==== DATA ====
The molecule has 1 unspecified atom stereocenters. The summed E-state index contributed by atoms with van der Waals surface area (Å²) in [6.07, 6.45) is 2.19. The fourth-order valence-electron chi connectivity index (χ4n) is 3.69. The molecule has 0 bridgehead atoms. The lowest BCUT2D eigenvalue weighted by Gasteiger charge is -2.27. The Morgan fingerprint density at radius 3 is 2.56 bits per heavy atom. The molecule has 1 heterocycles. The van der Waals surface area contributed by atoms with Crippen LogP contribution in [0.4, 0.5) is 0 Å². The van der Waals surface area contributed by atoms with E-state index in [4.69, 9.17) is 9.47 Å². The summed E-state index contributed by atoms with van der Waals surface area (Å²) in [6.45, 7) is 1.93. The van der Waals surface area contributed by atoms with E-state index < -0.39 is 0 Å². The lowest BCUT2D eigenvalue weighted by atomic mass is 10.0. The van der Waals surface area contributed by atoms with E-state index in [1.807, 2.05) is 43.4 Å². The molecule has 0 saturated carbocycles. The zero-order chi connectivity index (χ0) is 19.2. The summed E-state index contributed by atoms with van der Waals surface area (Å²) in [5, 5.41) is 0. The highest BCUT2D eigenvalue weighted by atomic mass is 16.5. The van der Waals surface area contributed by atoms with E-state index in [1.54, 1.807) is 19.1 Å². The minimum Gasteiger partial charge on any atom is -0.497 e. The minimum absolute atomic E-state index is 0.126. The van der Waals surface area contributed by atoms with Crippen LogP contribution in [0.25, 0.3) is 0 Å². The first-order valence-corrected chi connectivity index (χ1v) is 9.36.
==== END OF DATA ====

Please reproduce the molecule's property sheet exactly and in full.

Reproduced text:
The molecule has 1 unspecified atom stereocenters. The summed E-state index contributed by atoms with van der Waals surface area (Å²) in [6.07, 6.45) is 2.19. The fourth-order valence-electron chi connectivity index (χ4n) is 3.69. The molecule has 0 bridgehead atoms. The lowest BCUT2D eigenvalue weighted by Gasteiger charge is -2.27. The Morgan fingerprint density at radius 3 is 2.56 bits per heavy atom. The molecule has 1 heterocycles. The van der Waals surface area contributed by atoms with Crippen LogP contribution in [0.4, 0.5) is 0 Å². The van der Waals surface area contributed by atoms with E-state index in [4.69, 9.17) is 9.47 Å². The summed E-state index contributed by atoms with van der Waals surface area (Å²) in [6.45, 7) is 1.93. The van der Waals surface area contributed by atoms with E-state index < -0.39 is 0 Å². The lowest BCUT2D eigenvalue weighted by atomic mass is 10.0. The van der Waals surface area contributed by atoms with E-state index in [1.807, 2.05) is 43.4 Å². The molecule has 0 saturated carbocycles. The zero-order chi connectivity index (χ0) is 19.2. The summed E-state index contributed by atoms with van der Waals surface area (Å²) in [5, 5.41) is 0. The highest BCUT2D eigenvalue weighted by atomic mass is 16.5. The van der Waals surface area contributed by atoms with E-state index in [1.54, 1.807) is 19.1 Å². The minimum Gasteiger partial charge on any atom is -0.497 e. The minimum absolute atomic E-state index is 0.126. The van der Waals surface area contributed by atoms with Crippen LogP contribution in [0.25, 0.3) is 0 Å². The first-order valence-corrected chi connectivity index (χ1v) is 9.36.